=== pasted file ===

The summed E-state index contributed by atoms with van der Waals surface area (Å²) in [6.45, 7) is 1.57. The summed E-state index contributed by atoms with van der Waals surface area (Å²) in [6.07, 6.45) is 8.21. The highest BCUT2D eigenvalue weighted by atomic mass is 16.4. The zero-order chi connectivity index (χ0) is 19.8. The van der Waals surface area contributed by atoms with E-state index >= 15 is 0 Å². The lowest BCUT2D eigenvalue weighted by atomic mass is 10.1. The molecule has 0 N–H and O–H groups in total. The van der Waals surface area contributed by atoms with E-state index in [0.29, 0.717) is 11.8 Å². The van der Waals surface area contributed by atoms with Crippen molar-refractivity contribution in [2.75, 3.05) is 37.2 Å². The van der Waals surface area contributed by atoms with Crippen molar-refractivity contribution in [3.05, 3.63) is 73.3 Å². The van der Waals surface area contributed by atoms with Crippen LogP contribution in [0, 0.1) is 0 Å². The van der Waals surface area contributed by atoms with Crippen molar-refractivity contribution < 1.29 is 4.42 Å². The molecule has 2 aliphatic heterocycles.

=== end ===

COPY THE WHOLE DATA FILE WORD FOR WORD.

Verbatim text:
The summed E-state index contributed by atoms with van der Waals surface area (Å²) in [6.45, 7) is 1.57. The summed E-state index contributed by atoms with van der Waals surface area (Å²) in [6.07, 6.45) is 8.21. The highest BCUT2D eigenvalue weighted by atomic mass is 16.4. The zero-order chi connectivity index (χ0) is 19.8. The van der Waals surface area contributed by atoms with E-state index >= 15 is 0 Å². The lowest BCUT2D eigenvalue weighted by atomic mass is 10.1. The molecule has 0 N–H and O–H groups in total. The van der Waals surface area contributed by atoms with E-state index in [0.29, 0.717) is 11.8 Å². The van der Waals surface area contributed by atoms with Crippen molar-refractivity contribution in [2.75, 3.05) is 37.2 Å². The van der Waals surface area contributed by atoms with Crippen molar-refractivity contribution in [3.05, 3.63) is 73.3 Å². The van der Waals surface area contributed by atoms with Crippen LogP contribution in [0, 0.1) is 0 Å². The van der Waals surface area contributed by atoms with Crippen molar-refractivity contribution < 1.29 is 4.42 Å². The molecule has 2 aliphatic heterocycles.